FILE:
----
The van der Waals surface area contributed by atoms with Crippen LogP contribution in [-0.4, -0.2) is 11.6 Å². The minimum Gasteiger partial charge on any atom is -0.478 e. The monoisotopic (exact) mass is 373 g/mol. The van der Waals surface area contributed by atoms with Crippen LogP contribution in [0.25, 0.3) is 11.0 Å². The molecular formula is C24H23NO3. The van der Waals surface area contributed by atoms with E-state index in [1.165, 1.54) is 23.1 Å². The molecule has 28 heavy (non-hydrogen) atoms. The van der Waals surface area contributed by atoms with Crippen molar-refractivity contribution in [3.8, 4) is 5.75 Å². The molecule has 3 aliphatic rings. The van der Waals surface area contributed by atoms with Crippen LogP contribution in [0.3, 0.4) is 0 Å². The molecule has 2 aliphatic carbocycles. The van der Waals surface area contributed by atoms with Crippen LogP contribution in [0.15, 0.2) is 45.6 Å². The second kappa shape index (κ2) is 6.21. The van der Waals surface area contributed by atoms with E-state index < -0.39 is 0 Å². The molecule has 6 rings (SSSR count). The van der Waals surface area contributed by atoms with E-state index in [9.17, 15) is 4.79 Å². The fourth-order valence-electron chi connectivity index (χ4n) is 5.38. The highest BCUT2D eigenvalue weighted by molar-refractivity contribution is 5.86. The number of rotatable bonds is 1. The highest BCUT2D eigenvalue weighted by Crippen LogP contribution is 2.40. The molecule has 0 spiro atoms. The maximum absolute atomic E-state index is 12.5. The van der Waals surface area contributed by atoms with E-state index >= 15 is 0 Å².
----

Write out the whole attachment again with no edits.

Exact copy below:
The van der Waals surface area contributed by atoms with Crippen LogP contribution in [-0.4, -0.2) is 11.6 Å². The minimum Gasteiger partial charge on any atom is -0.478 e. The monoisotopic (exact) mass is 373 g/mol. The van der Waals surface area contributed by atoms with Crippen LogP contribution in [0.25, 0.3) is 11.0 Å². The molecular formula is C24H23NO3. The van der Waals surface area contributed by atoms with E-state index in [1.165, 1.54) is 23.1 Å². The molecule has 28 heavy (non-hydrogen) atoms. The van der Waals surface area contributed by atoms with Crippen molar-refractivity contribution in [3.8, 4) is 5.75 Å². The molecule has 3 aliphatic rings. The van der Waals surface area contributed by atoms with Crippen LogP contribution in [0.3, 0.4) is 0 Å². The molecule has 2 aliphatic carbocycles. The van der Waals surface area contributed by atoms with Crippen LogP contribution in [0.15, 0.2) is 45.6 Å². The second kappa shape index (κ2) is 6.21. The van der Waals surface area contributed by atoms with E-state index < -0.39 is 0 Å². The molecule has 6 rings (SSSR count). The van der Waals surface area contributed by atoms with E-state index in [9.17, 15) is 4.79 Å². The fourth-order valence-electron chi connectivity index (χ4n) is 5.38. The highest BCUT2D eigenvalue weighted by molar-refractivity contribution is 5.86. The number of rotatable bonds is 1. The highest BCUT2D eigenvalue weighted by Crippen LogP contribution is 2.40. The molecule has 0 spiro atoms. The maximum absolute atomic E-state index is 12.5. The van der Waals surface area contributed by atoms with E-state index >= 15 is 0 Å².